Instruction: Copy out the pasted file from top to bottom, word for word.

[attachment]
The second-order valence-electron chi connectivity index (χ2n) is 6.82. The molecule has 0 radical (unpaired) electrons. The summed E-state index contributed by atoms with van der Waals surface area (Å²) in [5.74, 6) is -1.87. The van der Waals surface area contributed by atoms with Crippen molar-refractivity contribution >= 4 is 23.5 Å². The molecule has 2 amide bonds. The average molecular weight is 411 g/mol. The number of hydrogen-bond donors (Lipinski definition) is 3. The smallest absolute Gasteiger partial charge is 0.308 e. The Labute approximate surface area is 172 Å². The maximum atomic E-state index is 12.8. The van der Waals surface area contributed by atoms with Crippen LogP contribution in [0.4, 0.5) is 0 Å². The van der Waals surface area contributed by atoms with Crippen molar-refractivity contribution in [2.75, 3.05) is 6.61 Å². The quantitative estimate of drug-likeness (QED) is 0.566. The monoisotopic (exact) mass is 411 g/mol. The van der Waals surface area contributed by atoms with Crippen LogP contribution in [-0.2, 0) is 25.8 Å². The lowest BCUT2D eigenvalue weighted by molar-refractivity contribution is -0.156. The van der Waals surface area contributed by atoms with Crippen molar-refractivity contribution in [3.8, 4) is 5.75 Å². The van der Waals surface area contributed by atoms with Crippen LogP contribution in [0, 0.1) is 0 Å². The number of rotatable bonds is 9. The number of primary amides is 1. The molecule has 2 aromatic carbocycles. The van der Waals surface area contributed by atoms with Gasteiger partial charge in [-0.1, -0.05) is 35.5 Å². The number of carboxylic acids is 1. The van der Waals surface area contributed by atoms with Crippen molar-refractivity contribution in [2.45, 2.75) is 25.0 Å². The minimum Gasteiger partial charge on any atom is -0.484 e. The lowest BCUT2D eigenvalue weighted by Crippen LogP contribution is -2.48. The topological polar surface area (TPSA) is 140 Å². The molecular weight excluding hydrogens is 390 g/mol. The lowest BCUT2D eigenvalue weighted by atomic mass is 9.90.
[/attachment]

The second-order valence-electron chi connectivity index (χ2n) is 6.82. The molecule has 0 radical (unpaired) electrons. The summed E-state index contributed by atoms with van der Waals surface area (Å²) in [5.74, 6) is -1.87. The van der Waals surface area contributed by atoms with Crippen molar-refractivity contribution >= 4 is 23.5 Å². The molecule has 2 amide bonds. The average molecular weight is 411 g/mol. The number of hydrogen-bond donors (Lipinski definition) is 3. The smallest absolute Gasteiger partial charge is 0.308 e. The Labute approximate surface area is 172 Å². The maximum atomic E-state index is 12.8. The van der Waals surface area contributed by atoms with Crippen LogP contribution in [0.4, 0.5) is 0 Å². The van der Waals surface area contributed by atoms with Crippen molar-refractivity contribution in [2.75, 3.05) is 6.61 Å². The quantitative estimate of drug-likeness (QED) is 0.566. The monoisotopic (exact) mass is 411 g/mol. The van der Waals surface area contributed by atoms with Crippen LogP contribution in [-0.2, 0) is 25.8 Å². The lowest BCUT2D eigenvalue weighted by molar-refractivity contribution is -0.156. The van der Waals surface area contributed by atoms with Crippen molar-refractivity contribution in [3.8, 4) is 5.75 Å². The van der Waals surface area contributed by atoms with Crippen LogP contribution in [0, 0.1) is 0 Å². The number of rotatable bonds is 9. The number of primary amides is 1. The molecule has 2 aromatic carbocycles. The van der Waals surface area contributed by atoms with Gasteiger partial charge in [-0.1, -0.05) is 35.5 Å². The number of carboxylic acids is 1. The van der Waals surface area contributed by atoms with Crippen molar-refractivity contribution in [2.45, 2.75) is 25.0 Å². The minimum Gasteiger partial charge on any atom is -0.484 e. The lowest BCUT2D eigenvalue weighted by Crippen LogP contribution is -2.48. The topological polar surface area (TPSA) is 140 Å². The molecular weight excluding hydrogens is 390 g/mol. The lowest BCUT2D eigenvalue weighted by atomic mass is 9.90.